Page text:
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Tweet This and That!

My ninth Twitter anniversary is come and passed without my noticing. Looking at the archive the service graciously provides, first tweet was on Dec. 26, 2006 about, of all things, Microsoft Zune. Now there’s a device for the archaeological tech trash heap, eh? The tweet topic must have been traumatic, because the next isn’t until Jan. 2, 2007. 🙂

The same month I signed up for Twitter, Ziff Davis hired me to run the Microsoft Watch blog created by the esteemed Mary Jo Foley. Editors planned to build brand around a core of so-called star bloggers, putting personalities before content. But six months later, Ziff sold off the enterprise group, of which MW was part, to an investment group that had other ideas. My tenure ended on April 30, 2009, after bankers took more control over Ziff Davis Enterprise during to Econolypse. I was overpaid, they said. 

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credit: Roger H. Goun

Reporting Accuracy Starts with Responsible Sourcing

If you’re a blogger or journalist and read nothing else this week, make it New York Times story “Paris Attacks Give Rise to Fakes and Misinformation“. The Nov. 16, 2015 postmortem shows why, why, why I constantly harp about responsible sourcing. The Internet is not a reliable news source. You must corroborate and should, never, never, never second source anything you can’t confirm independently, or, in the case of breaking events, you can trust reliably.

I’ve been bitching on this blog since posting, in May 2010, “The Difference Between Blogging and Journalism“; September 2011 followup: “Single Sourcing is the Source of News Evil“. Or you can refer to the chapter on sourcing from my ebook Responsible Reporting: A Field Guide for Bloggers, Journalists, and Other Online News Gatherers

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Who Mourns for the Fourth Estate? (Part 2)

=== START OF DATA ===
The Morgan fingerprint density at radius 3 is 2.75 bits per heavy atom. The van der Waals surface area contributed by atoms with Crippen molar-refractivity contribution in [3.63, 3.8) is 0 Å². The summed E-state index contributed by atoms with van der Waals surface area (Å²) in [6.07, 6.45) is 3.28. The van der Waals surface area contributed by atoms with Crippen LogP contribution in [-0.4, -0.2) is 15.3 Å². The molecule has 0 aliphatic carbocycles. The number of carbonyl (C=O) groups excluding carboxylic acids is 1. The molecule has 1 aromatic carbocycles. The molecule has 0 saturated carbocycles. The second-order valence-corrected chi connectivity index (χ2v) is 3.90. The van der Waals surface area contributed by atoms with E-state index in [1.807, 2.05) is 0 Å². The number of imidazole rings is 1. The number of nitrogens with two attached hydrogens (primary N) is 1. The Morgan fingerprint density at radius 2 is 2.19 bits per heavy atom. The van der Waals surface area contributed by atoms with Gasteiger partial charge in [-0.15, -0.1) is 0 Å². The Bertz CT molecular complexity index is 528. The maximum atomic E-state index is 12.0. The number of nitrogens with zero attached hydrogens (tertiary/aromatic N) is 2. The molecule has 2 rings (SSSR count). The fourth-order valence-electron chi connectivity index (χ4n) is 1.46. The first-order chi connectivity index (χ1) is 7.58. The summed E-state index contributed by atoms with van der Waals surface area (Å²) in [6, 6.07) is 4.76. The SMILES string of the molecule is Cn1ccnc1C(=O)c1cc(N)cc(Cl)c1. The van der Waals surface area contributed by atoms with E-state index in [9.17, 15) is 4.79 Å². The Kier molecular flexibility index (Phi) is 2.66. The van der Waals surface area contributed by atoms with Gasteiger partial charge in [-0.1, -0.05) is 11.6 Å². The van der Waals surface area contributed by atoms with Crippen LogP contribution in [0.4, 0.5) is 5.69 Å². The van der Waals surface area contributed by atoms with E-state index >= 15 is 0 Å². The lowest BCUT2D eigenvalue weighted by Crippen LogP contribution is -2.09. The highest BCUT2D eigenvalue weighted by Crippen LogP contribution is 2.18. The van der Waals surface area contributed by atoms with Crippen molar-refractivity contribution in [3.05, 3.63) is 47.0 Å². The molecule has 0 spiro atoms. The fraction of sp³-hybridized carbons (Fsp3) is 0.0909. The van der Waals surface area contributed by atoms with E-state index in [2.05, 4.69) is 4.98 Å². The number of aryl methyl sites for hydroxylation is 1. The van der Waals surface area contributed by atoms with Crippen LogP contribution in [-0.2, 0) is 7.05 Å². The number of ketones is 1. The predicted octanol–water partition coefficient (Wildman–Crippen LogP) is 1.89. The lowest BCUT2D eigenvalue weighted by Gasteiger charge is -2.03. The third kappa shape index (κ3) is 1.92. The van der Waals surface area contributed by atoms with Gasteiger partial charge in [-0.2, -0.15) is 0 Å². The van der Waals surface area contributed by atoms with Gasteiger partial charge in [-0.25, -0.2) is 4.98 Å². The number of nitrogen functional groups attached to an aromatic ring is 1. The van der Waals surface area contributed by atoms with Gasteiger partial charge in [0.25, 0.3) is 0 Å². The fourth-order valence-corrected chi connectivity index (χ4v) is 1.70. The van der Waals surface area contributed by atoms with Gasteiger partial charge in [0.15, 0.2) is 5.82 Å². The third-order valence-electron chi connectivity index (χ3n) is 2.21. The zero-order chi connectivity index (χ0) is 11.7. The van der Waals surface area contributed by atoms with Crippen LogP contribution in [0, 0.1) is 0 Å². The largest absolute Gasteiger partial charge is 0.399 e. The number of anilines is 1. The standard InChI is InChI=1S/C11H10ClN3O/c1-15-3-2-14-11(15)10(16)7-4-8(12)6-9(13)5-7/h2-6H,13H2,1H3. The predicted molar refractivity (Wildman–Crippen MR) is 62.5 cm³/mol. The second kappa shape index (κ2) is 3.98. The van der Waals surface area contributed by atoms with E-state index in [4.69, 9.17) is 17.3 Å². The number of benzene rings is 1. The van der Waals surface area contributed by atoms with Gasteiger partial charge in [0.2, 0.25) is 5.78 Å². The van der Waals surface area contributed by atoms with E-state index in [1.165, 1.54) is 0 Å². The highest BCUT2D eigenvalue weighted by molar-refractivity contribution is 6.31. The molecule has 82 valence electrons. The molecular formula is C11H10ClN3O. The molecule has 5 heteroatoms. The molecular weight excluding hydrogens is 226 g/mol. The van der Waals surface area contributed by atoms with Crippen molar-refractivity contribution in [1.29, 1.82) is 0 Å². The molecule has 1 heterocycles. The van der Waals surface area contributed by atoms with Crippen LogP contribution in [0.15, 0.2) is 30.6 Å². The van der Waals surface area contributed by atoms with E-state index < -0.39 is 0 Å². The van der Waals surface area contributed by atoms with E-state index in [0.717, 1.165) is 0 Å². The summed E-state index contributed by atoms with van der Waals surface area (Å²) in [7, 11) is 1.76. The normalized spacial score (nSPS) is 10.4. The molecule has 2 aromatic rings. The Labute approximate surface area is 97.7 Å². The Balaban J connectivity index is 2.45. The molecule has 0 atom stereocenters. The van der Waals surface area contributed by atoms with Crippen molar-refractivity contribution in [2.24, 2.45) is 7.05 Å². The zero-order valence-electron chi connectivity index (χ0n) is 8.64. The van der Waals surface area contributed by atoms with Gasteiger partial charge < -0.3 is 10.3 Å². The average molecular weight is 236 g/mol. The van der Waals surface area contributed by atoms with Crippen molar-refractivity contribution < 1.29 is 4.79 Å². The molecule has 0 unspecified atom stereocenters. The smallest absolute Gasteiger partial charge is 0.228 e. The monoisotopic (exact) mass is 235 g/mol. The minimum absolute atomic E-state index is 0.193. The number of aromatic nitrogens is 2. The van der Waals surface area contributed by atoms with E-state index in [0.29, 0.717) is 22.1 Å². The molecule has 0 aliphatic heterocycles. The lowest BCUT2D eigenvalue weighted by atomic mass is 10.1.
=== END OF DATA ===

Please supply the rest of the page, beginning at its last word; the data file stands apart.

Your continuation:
June 2009, the future of 21st Century journalism moves with protestors across Iran’s capital. In an area somewhat removed from the commotion, philosophy student Neda Salehi reportedly steps from a car and is soon shot by a sniper. A bystander videos her death and uploads it to YouTube. The moment becomes the rallying point for demonstrators in the country and for spectators from around the globe. It is a seminal moment of change for the news media.

The next night, June 21, I write

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Who Mourns for the Fourth Estate? (Part 1)

April 2009, I busily bang out a news analysis for Microsoft Watch, one of two news sites I edit for Ziff Davis Enterprise. My boss sounds alarm that there is some jeopardy to my job. I earn a six-figure salary, which panics investors/creditors that recently increased involvement in editorial operations. He infers that I am the highest-paid writer on staff.

Days later, he informs me that in two weeks, ZDE will lay me off—the first time this has ever happened in my long journalist career. My last day will be April 30. As the end approaches, but I continue to produce content normally, he returns with an offer: Stay on writing news stories for eWeek, take a 36 percent reduction in pay, and agree to a 5-story-per-day quota. I politely decline but privately fume.